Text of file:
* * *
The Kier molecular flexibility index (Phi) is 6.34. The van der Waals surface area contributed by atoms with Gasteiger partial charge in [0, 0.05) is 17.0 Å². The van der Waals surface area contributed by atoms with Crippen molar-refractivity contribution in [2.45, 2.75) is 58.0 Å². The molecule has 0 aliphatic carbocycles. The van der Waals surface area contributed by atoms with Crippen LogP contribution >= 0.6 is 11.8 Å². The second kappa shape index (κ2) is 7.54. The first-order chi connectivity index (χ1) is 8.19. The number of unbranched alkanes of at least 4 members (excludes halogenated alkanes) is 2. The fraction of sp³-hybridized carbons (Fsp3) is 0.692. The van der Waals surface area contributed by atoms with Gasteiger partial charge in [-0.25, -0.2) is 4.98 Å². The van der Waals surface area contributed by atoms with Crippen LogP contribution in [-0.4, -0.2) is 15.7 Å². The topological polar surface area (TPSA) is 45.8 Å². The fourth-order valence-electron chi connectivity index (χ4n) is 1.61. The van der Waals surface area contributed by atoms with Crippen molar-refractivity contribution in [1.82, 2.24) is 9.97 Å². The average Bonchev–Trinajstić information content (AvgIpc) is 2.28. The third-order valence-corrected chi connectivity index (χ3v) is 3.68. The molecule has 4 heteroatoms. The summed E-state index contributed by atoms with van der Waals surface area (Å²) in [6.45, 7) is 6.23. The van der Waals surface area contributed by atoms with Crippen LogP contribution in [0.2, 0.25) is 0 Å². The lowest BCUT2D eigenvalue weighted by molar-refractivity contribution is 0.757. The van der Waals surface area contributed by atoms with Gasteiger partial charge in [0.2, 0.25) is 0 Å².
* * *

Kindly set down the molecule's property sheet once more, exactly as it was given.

The Kier molecular flexibility index (Phi) is 6.34. The van der Waals surface area contributed by atoms with Gasteiger partial charge in [0, 0.05) is 17.0 Å². The van der Waals surface area contributed by atoms with Crippen molar-refractivity contribution in [2.45, 2.75) is 58.0 Å². The molecule has 0 aliphatic carbocycles. The van der Waals surface area contributed by atoms with Crippen LogP contribution >= 0.6 is 11.8 Å². The second kappa shape index (κ2) is 7.54. The first-order chi connectivity index (χ1) is 8.19. The number of unbranched alkanes of at least 4 members (excludes halogenated alkanes) is 2. The fraction of sp³-hybridized carbons (Fsp3) is 0.692. The van der Waals surface area contributed by atoms with Gasteiger partial charge in [-0.25, -0.2) is 4.98 Å². The van der Waals surface area contributed by atoms with Crippen LogP contribution in [-0.4, -0.2) is 15.7 Å². The topological polar surface area (TPSA) is 45.8 Å². The fourth-order valence-electron chi connectivity index (χ4n) is 1.61. The van der Waals surface area contributed by atoms with Crippen molar-refractivity contribution in [1.82, 2.24) is 9.97 Å². The average Bonchev–Trinajstić information content (AvgIpc) is 2.28. The third-order valence-corrected chi connectivity index (χ3v) is 3.68. The molecule has 4 heteroatoms. The summed E-state index contributed by atoms with van der Waals surface area (Å²) in [6.45, 7) is 6.23. The van der Waals surface area contributed by atoms with Crippen LogP contribution in [0.2, 0.25) is 0 Å². The lowest BCUT2D eigenvalue weighted by molar-refractivity contribution is 0.757. The van der Waals surface area contributed by atoms with Gasteiger partial charge in [0.2, 0.25) is 0 Å².